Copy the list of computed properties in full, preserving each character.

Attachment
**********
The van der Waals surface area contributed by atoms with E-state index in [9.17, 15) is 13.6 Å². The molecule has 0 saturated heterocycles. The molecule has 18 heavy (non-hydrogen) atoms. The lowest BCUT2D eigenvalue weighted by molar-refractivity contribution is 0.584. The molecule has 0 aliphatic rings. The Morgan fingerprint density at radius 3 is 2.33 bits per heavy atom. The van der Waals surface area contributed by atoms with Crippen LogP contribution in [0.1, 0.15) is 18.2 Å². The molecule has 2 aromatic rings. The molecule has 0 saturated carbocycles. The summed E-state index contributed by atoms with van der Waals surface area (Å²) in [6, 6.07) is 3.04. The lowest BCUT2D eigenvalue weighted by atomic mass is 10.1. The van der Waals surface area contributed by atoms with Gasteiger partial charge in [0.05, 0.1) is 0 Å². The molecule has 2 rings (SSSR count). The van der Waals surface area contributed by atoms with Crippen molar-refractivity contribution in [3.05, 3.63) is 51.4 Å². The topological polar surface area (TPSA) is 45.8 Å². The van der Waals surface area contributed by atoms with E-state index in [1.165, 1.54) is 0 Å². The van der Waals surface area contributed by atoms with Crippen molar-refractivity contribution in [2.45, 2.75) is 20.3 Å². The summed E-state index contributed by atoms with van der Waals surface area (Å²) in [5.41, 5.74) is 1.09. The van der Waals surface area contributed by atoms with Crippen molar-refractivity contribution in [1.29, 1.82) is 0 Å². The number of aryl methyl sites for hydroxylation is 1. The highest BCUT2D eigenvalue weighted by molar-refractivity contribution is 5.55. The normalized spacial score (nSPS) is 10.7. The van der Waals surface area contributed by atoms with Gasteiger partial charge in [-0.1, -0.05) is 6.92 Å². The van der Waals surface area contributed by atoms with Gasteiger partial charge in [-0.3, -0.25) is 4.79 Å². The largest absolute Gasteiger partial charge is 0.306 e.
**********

The van der Waals surface area contributed by atoms with E-state index in [9.17, 15) is 13.6 Å². The molecule has 0 saturated heterocycles. The molecule has 18 heavy (non-hydrogen) atoms. The lowest BCUT2D eigenvalue weighted by molar-refractivity contribution is 0.584. The molecule has 0 aliphatic rings. The Morgan fingerprint density at radius 3 is 2.33 bits per heavy atom. The van der Waals surface area contributed by atoms with Crippen LogP contribution in [0.1, 0.15) is 18.2 Å². The molecule has 2 aromatic rings. The molecule has 0 saturated carbocycles. The summed E-state index contributed by atoms with van der Waals surface area (Å²) in [6, 6.07) is 3.04. The lowest BCUT2D eigenvalue weighted by atomic mass is 10.1. The van der Waals surface area contributed by atoms with Gasteiger partial charge in [0.05, 0.1) is 0 Å². The molecule has 2 rings (SSSR count). The van der Waals surface area contributed by atoms with Crippen molar-refractivity contribution in [3.05, 3.63) is 51.4 Å². The topological polar surface area (TPSA) is 45.8 Å². The van der Waals surface area contributed by atoms with E-state index in [1.165, 1.54) is 0 Å². The van der Waals surface area contributed by atoms with Crippen molar-refractivity contribution in [2.45, 2.75) is 20.3 Å². The summed E-state index contributed by atoms with van der Waals surface area (Å²) in [5.41, 5.74) is 1.09. The van der Waals surface area contributed by atoms with Crippen molar-refractivity contribution in [1.29, 1.82) is 0 Å². The number of aryl methyl sites for hydroxylation is 1. The highest BCUT2D eigenvalue weighted by molar-refractivity contribution is 5.55. The normalized spacial score (nSPS) is 10.7. The van der Waals surface area contributed by atoms with Gasteiger partial charge in [-0.1, -0.05) is 6.92 Å². The van der Waals surface area contributed by atoms with Gasteiger partial charge in [-0.3, -0.25) is 4.79 Å². The largest absolute Gasteiger partial charge is 0.306 e.